Living Simply Is The Key To Success

by Paul Hudson

Tricycles, Nintendo, summer vacations, and lollipops — the good life. Things were so simple when we were kids. We would wake up when our alarm clock (mom) would rouse us and go back to sleep as soon as she left the room.

We would go to school, pretend to pay attention, throw shit at other classmates when the teacher was writing stuff on the blackboard (remember those?), sit through a half hour of detention, go home, avoid doing homework and watch cartoons. Looking back on it all now, it was the perfect life — so simple.

There's a reason we all look back on these memories with such a keen sense of nostalgia. Life was literally better. Not because playing Nintendo can compare to the debauchery that is Masked Orgy Thursdays, but it's a close second.

It was the simplicity that we found so appealing, so natural. It was the lack of feeling rushed, of feeling the constant need to improve ourselves and reach our next goal. The only thing we focused on until the 8th grade was living, plain and simple.

This simplicity is what most of us are missing. Instead, we tend to pack our lives full of tasks that we feel must be accomplished, spending our days worrying about them until they are. We no longer just live. Our lives have become task sheets that we go over and over in our minds, checking items off as we trudge through our day.

Lunchtime used to be a time to forget, a time to relax and have fun, now it's a time to regroup and reorganize remaining tasks. While I do believe that having a strong work ethic is necessary for a happy and successful life, there needs to be down time.

The problem is that it becomes difficult to turn our bustling minds off when we need to. It is near impossible to come to a complete stop from a full-out sprint. The key is to avoid sprinting in the first place.

Yes, sometimes sprinting is required; we can't always be strolling through life. But generally our lives don't require the sprinting that we pressure ourselves into. Instead of running full force for as long as you can until you crash, try speed walking.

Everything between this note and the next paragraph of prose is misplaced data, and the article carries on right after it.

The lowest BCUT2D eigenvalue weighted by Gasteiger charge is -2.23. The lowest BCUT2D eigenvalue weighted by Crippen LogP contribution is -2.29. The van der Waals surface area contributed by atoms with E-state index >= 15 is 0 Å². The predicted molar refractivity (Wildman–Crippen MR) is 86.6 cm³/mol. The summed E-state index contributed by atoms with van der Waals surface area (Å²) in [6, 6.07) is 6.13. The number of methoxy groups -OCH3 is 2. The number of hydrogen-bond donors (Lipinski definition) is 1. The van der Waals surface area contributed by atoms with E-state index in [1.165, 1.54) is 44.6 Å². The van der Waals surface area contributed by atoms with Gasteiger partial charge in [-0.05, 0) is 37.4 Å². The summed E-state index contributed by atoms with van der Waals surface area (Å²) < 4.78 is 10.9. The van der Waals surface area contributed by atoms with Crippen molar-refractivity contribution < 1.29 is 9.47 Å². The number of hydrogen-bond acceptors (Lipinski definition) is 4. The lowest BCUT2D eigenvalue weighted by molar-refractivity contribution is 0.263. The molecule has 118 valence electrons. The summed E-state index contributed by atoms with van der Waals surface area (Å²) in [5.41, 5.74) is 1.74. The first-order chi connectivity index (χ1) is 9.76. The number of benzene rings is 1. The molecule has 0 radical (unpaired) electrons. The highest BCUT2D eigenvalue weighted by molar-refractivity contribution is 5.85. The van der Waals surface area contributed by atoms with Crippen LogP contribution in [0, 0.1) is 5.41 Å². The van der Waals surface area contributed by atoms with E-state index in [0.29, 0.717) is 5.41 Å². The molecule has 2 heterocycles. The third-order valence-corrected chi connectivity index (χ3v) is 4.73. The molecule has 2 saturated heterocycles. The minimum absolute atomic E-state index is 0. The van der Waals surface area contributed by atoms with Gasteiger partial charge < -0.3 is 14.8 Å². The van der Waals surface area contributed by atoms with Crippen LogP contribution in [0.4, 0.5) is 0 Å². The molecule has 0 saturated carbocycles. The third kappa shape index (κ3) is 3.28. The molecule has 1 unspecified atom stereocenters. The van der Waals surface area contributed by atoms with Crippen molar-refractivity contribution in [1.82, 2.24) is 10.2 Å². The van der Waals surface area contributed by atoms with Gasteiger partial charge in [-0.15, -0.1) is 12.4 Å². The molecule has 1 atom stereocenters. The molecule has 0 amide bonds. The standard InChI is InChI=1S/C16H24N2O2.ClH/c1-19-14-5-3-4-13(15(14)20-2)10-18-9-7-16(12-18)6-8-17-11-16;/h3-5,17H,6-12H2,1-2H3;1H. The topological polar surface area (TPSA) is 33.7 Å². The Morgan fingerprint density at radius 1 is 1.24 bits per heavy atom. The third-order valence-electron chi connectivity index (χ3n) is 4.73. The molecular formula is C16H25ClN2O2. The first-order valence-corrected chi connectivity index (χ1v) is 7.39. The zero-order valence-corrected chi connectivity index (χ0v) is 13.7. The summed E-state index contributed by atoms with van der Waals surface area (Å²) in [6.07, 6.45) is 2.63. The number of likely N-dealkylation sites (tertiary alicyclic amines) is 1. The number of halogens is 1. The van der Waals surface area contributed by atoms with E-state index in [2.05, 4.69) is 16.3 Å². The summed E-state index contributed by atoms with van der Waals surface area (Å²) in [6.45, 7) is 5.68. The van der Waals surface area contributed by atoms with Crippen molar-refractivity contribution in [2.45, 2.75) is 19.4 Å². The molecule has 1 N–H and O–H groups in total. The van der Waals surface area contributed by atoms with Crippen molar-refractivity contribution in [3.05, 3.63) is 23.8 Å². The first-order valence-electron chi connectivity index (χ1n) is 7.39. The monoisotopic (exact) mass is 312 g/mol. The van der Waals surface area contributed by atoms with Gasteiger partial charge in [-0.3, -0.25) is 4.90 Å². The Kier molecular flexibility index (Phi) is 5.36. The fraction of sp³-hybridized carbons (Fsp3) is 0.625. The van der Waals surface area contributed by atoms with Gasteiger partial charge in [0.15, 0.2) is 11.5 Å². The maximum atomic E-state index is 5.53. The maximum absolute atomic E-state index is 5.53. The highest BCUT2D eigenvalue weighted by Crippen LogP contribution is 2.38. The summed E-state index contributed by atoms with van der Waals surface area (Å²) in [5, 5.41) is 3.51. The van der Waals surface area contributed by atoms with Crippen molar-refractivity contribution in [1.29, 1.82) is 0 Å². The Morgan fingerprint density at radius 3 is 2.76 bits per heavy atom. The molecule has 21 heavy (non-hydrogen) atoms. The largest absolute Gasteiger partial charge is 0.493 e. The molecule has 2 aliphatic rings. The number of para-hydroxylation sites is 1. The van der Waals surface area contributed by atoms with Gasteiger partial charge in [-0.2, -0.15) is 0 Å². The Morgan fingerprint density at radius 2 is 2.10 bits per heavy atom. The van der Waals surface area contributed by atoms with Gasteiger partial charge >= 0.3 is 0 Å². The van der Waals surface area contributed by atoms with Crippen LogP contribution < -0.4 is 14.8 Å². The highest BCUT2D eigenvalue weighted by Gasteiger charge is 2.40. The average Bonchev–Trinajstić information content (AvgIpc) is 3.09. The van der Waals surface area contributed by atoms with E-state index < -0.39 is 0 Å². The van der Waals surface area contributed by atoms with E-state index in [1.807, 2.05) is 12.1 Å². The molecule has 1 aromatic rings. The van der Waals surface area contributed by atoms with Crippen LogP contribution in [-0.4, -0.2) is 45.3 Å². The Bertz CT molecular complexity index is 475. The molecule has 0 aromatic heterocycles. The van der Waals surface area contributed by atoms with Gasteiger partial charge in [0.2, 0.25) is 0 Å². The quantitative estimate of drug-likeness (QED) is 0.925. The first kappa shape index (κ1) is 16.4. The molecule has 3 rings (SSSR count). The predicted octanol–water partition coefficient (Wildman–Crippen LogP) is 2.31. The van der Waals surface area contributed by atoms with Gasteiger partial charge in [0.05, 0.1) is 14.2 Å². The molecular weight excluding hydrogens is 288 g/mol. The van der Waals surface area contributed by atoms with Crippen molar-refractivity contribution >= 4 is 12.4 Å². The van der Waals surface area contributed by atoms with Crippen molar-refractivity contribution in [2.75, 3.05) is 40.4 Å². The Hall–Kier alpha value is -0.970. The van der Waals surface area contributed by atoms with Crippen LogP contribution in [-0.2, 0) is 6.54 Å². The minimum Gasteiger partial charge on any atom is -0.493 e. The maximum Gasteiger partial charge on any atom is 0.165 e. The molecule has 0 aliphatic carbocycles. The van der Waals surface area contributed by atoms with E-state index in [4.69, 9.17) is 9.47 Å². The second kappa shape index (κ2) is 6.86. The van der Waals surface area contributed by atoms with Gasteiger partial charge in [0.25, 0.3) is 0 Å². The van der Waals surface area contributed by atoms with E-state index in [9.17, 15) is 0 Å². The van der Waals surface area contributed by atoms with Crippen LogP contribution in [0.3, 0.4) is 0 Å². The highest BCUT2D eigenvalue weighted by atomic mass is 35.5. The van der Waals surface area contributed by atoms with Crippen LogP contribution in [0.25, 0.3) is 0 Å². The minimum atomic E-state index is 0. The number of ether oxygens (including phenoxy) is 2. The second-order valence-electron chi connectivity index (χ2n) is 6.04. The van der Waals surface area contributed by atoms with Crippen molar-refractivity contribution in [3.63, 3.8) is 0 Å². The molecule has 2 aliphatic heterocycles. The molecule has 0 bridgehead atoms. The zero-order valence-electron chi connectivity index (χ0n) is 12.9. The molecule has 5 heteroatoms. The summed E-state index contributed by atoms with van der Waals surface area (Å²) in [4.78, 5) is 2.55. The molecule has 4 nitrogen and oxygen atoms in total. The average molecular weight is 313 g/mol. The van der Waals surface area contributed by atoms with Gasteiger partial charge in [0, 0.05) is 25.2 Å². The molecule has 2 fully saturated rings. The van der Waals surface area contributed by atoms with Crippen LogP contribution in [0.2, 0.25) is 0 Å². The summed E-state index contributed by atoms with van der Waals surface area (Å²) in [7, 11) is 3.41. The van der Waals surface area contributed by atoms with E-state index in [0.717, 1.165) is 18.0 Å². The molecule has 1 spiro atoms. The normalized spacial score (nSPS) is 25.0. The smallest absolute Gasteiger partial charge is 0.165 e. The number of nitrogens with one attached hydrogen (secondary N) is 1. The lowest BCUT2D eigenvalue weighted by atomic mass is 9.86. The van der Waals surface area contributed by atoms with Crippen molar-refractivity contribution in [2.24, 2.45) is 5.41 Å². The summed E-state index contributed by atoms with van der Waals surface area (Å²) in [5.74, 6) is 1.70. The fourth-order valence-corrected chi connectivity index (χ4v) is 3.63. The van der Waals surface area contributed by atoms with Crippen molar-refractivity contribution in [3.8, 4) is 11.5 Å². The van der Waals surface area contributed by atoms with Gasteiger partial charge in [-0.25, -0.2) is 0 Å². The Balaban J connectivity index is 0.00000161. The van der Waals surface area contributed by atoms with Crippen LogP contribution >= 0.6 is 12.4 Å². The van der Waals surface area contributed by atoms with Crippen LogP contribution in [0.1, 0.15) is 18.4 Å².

Let's say that you have 10 available slots in your day in which you can fit different tasks. Most people will squeeze everything they possibly can into the first five, leaving the remaining five free — or so they believe. The problem with this is that in order to accomplish the first five tasks within the first five slots, you need to crank up the gears to the maximum.

This would be fine if we were machines, but our minds don't work like that. We, at least most of us, don't have the ability to purge our minds of everything and to slow the gears down to a standstill on demand. We end up plowing through our jam-packed first five slots and then we end up trying to slow down for the remaining five — usually without success.

Keep things simple and slow. If you have 10 slots available and only need five slots to get all your work done, then alternate between slots. You may end up needing six slots to get everything done, but having four slots of peaceful simplicity scattered throughout your day will leave you feeling refreshed and ready for the next day's tasks.

Simplicity in the workplace is very important. It will leave your mind feeling light and available for inspiration. However, it can't end as soon as you walk out of your office — simplicity must be found throughout all aspects of your life.

We work hard and we play hard; that is Generation-Y in a nutshell. Sometimes though it is a good idea to step back from all that playing and take some time to just be. We all ought to take time out of our days to slow down and allow ourselves to feel grounded. Yes, I know that it is happy hour.

I know that slutty Jenny from the 5th floor has most definitely gotten at least 3 drinks in her, and thanks to her anorexic-build, is most likely already swaying in the wind and looking for a knob to slob, but there is always tomorrow. Keep things simple. Take a walk or do some meditating.

Meditation a bit too hippy for you? Then go home and do some repetitive manual labor like dishwashing or vacuuming- as long as you do them in near silence you will find that they have a certain calming simplicity to them.

Once in a while we all get the silly notion that we are supermen and women and can do anything. Well, we can do anything, but it takes time. You can do anything, but you can't do everything; remember that. In order to maximize productivity it is necessary to keep things as simple and as medium-paced as possible.

It's true: slow and steady really does win the race. The hare dropped dead of an Adderall and cocaine induced heart attack a few miles back. Work hard and play hard- but keep your life simple. If all else fails, reach for the nearest bottle of tequila or green the nearest bowl.

Paul Hudson | Elite. 

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